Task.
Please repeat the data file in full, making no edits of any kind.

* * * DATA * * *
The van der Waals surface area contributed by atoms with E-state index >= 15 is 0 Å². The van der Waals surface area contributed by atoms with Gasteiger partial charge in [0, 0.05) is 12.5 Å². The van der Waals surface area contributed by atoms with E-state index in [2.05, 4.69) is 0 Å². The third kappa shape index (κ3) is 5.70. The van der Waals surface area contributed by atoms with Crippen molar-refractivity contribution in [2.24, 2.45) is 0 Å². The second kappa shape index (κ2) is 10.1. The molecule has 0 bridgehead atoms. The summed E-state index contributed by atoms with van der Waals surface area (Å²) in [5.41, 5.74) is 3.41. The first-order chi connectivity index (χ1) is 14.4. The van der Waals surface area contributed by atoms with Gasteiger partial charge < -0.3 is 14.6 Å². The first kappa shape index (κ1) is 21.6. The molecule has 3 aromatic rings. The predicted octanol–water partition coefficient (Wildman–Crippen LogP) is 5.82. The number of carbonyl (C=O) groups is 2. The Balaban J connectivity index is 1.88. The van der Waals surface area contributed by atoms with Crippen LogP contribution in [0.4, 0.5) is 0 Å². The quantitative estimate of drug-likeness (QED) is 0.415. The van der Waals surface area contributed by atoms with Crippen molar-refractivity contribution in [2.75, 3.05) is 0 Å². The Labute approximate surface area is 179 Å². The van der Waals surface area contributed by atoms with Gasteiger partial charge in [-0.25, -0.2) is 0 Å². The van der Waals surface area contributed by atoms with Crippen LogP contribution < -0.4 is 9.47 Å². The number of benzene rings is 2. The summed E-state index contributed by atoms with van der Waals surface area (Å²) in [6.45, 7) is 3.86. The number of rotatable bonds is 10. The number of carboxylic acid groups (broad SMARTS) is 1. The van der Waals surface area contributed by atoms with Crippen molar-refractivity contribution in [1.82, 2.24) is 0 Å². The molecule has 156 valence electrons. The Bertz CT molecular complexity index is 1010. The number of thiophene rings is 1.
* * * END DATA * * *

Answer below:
The van der Waals surface area contributed by atoms with E-state index >= 15 is 0 Å². The van der Waals surface area contributed by atoms with Gasteiger partial charge in [0, 0.05) is 12.5 Å². The van der Waals surface area contributed by atoms with E-state index in [2.05, 4.69) is 0 Å². The third kappa shape index (κ3) is 5.70. The van der Waals surface area contributed by atoms with Crippen molar-refractivity contribution in [2.24, 2.45) is 0 Å². The second kappa shape index (κ2) is 10.1. The molecule has 0 bridgehead atoms. The summed E-state index contributed by atoms with van der Waals surface area (Å²) in [5.41, 5.74) is 3.41. The first-order chi connectivity index (χ1) is 14.4. The van der Waals surface area contributed by atoms with Gasteiger partial charge < -0.3 is 14.6 Å². The first kappa shape index (κ1) is 21.6. The molecule has 3 aromatic rings. The predicted octanol–water partition coefficient (Wildman–Crippen LogP) is 5.82. The number of carbonyl (C=O) groups is 2. The Balaban J connectivity index is 1.88. The van der Waals surface area contributed by atoms with Crippen LogP contribution in [0.4, 0.5) is 0 Å². The quantitative estimate of drug-likeness (QED) is 0.415. The van der Waals surface area contributed by atoms with Crippen molar-refractivity contribution in [2.75, 3.05) is 0 Å². The Labute approximate surface area is 179 Å². The van der Waals surface area contributed by atoms with Gasteiger partial charge in [-0.25, -0.2) is 0 Å². The van der Waals surface area contributed by atoms with Crippen LogP contribution < -0.4 is 9.47 Å². The number of benzene rings is 2. The summed E-state index contributed by atoms with van der Waals surface area (Å²) in [6.45, 7) is 3.86. The number of rotatable bonds is 10. The number of carboxylic acid groups (broad SMARTS) is 1. The van der Waals surface area contributed by atoms with Crippen molar-refractivity contribution in [1.82, 2.24) is 0 Å². The molecule has 156 valence electrons. The Bertz CT molecular complexity index is 1010. The number of thiophene rings is 1.